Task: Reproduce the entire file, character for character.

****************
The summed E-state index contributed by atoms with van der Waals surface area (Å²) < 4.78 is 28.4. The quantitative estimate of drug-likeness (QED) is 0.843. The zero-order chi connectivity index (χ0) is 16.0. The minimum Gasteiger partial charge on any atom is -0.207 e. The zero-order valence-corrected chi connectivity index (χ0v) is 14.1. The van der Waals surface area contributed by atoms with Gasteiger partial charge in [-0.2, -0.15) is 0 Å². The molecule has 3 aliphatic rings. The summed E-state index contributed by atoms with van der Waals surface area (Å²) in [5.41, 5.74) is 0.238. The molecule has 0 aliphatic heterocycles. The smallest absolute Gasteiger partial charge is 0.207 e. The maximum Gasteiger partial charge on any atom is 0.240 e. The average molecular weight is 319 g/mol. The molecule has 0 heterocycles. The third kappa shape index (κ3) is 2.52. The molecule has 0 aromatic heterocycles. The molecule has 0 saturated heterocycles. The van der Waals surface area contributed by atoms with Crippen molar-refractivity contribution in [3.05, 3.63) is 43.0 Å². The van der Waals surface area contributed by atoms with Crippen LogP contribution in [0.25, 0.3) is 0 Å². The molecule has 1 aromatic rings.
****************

The summed E-state index contributed by atoms with van der Waals surface area (Å²) < 4.78 is 28.4. The quantitative estimate of drug-likeness (QED) is 0.843. The zero-order chi connectivity index (χ0) is 16.0. The minimum Gasteiger partial charge on any atom is -0.207 e. The zero-order valence-corrected chi connectivity index (χ0v) is 14.1. The van der Waals surface area contributed by atoms with Gasteiger partial charge in [-0.2, -0.15) is 0 Å². The molecule has 3 aliphatic rings. The summed E-state index contributed by atoms with van der Waals surface area (Å²) in [5.41, 5.74) is 0.238. The molecule has 0 aliphatic heterocycles. The smallest absolute Gasteiger partial charge is 0.207 e. The maximum Gasteiger partial charge on any atom is 0.240 e. The average molecular weight is 319 g/mol. The molecule has 0 heterocycles. The third kappa shape index (κ3) is 2.52. The molecule has 0 aromatic heterocycles. The molecule has 0 saturated heterocycles. The van der Waals surface area contributed by atoms with Crippen molar-refractivity contribution in [3.05, 3.63) is 43.0 Å². The van der Waals surface area contributed by atoms with Crippen LogP contribution in [0.25, 0.3) is 0 Å². The molecule has 1 aromatic rings.